Former cricketer Michael Slater says Scott Morrison has ‘blood on his hands’ over India travel ban

Former Test cricketer turned commentator Michael Slater has accused Australia’s prime minister, Scott Morrison, of having “blood on his hands” as the Covid-19 crisis escalates in India.

Slater, who has been in India to commentate on the IPL, said in a Twitter post on Monday night that the government’s policy of temporarily preventing Australians from returning home was a “disgrace”.

With Covid cases soaring, flights from India have been banned by the Morrison government until 15 May. Penalties include a hefty fine or even jail for citizens attempting to repatriate.

Slater, who reportedly flew to the Maldives with no way back to Australia after the ban was introduced, said fellow citizens stranded in India were being neglected by their government.

“If our government cared for the safety of Aussies they would allow us to get home,” he wrote. “It’s a disgrace!! Blood on your hands PM.

“How dare you treat us like this. How about you sort out [the] quarantine system. I had government permission to work on the IPL but I now have government neglect.”

It comes after Monday night’s IPL match between Kolkata Knight Riders and Royal Challenges Bangalore was called off after a breach of the tournament’s biosecurity bubble.

Kolkata’s Varun Chakravarthy and Sandeep Warrier tested positive for Covid, forcing the rest of the team, including Australians Pat Cummins, Ben Cutting and coach David Hussey, into isolation.

The positive tests have increased pressure on tournament organisers and fuelled speculation the IPL may be suspended.

Should the tournament be shut down, the sizeable Australian contingent remaining in India will find themselves in limbo – without any cricket and with no way home until at least 15 May.

Chartering a flight could provide a way out but would still need federal government approval.

However, Cricket Australia chief executive Nick Hockley said on Monday “there’s no suggestion at the moment of any charter flight”.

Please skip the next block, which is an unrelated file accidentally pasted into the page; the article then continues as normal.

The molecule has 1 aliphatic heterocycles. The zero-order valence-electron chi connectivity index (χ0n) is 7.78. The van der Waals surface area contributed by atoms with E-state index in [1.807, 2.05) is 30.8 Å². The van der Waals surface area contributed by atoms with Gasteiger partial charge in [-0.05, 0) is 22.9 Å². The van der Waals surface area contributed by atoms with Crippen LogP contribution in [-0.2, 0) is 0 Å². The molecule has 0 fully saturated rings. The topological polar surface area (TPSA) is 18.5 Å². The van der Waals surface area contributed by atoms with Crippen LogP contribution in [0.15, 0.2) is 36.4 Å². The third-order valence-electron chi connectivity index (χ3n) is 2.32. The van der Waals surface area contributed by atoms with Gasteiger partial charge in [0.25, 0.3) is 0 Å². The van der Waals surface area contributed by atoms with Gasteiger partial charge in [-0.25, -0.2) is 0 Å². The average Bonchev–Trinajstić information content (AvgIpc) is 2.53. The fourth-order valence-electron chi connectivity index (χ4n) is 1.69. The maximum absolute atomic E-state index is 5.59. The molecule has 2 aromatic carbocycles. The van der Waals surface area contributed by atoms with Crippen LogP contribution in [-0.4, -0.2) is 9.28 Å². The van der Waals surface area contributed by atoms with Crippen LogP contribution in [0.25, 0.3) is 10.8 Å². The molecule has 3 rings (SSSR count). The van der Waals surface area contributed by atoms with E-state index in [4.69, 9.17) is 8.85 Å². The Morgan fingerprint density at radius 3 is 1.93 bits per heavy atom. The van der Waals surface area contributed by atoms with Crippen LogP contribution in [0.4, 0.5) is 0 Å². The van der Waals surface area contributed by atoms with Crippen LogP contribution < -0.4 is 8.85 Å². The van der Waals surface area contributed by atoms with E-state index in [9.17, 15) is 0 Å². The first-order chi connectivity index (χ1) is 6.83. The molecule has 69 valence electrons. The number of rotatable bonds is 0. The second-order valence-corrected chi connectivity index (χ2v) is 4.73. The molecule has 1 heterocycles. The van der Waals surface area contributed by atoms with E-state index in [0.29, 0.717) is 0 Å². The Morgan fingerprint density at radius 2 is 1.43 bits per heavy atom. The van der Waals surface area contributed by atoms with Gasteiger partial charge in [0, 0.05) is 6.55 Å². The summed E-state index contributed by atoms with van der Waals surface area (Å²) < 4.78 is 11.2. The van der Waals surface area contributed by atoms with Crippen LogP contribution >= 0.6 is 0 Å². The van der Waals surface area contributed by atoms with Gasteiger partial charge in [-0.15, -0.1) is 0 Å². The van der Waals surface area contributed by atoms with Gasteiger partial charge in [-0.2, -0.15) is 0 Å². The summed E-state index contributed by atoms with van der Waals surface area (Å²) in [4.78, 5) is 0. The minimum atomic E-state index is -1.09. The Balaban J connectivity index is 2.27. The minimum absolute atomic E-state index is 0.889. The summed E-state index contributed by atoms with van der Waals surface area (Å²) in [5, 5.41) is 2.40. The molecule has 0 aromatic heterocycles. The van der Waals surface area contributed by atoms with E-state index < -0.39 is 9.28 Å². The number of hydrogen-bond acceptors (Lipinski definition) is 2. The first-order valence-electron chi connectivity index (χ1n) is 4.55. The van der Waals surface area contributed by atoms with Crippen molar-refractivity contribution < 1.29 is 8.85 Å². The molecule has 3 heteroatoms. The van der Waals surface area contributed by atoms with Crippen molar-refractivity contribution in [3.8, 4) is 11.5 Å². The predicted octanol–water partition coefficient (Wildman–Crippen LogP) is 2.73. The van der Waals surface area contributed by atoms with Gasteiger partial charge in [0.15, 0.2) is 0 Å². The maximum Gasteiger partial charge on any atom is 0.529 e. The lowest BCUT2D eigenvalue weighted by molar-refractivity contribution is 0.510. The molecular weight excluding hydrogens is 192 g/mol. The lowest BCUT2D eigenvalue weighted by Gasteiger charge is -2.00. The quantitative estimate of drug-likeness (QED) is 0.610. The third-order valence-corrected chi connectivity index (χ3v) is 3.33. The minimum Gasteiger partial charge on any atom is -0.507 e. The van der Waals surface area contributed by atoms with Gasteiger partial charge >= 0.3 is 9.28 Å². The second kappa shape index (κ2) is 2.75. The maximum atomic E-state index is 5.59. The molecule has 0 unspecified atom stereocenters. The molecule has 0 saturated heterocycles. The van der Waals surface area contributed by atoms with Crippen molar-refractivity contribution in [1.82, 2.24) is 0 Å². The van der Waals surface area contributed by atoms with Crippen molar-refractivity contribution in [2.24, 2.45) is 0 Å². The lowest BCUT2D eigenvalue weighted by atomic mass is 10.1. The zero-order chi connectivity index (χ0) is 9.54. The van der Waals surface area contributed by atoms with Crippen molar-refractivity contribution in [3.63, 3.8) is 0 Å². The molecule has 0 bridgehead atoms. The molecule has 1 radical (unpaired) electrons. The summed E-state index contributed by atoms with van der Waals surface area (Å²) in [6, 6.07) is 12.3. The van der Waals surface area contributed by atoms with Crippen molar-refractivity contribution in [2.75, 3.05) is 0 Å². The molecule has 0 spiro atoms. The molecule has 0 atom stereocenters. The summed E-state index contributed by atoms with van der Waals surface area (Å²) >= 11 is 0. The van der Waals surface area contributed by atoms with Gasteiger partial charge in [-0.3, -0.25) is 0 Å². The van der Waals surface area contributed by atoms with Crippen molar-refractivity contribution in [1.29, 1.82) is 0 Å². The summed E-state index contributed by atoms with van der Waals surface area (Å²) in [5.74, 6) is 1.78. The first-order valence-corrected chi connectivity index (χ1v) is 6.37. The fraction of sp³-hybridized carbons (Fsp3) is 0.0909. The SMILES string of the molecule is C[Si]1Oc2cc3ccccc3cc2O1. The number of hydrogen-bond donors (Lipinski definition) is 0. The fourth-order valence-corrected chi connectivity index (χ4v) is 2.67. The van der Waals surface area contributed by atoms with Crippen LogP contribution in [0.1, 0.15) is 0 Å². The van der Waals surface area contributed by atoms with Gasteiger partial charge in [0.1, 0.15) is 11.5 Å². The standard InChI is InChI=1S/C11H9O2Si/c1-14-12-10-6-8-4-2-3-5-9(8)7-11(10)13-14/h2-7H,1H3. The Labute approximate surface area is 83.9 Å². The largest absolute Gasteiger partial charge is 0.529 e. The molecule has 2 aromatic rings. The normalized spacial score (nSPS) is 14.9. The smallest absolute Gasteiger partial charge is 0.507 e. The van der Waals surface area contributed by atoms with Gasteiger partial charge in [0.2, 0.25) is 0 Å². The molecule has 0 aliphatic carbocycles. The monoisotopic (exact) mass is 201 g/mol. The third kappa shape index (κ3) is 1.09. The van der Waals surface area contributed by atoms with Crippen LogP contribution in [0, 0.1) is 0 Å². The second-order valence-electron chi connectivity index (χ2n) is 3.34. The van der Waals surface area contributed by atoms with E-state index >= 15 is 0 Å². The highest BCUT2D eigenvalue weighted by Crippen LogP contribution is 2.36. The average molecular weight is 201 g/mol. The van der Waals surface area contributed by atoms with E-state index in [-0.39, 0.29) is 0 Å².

“As we get closer to the end of the tournament, we’ll need to see where the situation is at,” he told Sen.

Slater, who faces the best part of two weeks at least in the Maldives, hit back at suggestions his situation was self-inflicted.

“And for those who think this is a money exercise, well, forget it,” he wrote. “This is what I do for a living and I have not made a penny having left early.

“So please stop the abuse and think of the thousands dying in India each day. It’s called empathy. If only our government had some.”

On Tuesday morning, Morrison said he “respectfully disagreed” with Slater and other critics of the travel ban.

“I thank all of those who are in this difficult situation for their patience and their understanding,” Morrison said. “I am working to bring them home safely.

“I am going to take decisions that I believe will protect Australia from a third wave and help me to be able to reach out and bring more Australians safely home from places where they are in difficult situations.”

Earlier, Morrison had called for patience from the cricketers.

“Well I’d just ask them, like the many Australians that are in India at present, to be patient and understanding,” he said. “This is a two-week pause. It’s not a permanent pause, it’s not a four-month lockdown.”

Some Australians have escaped the worsening situation in India: Andrew Tye, Adam Zampa and Kane Richardson all left last week, leaving about 30 players, coaches and staff to see out the season, which is scheduled to end on 30 May.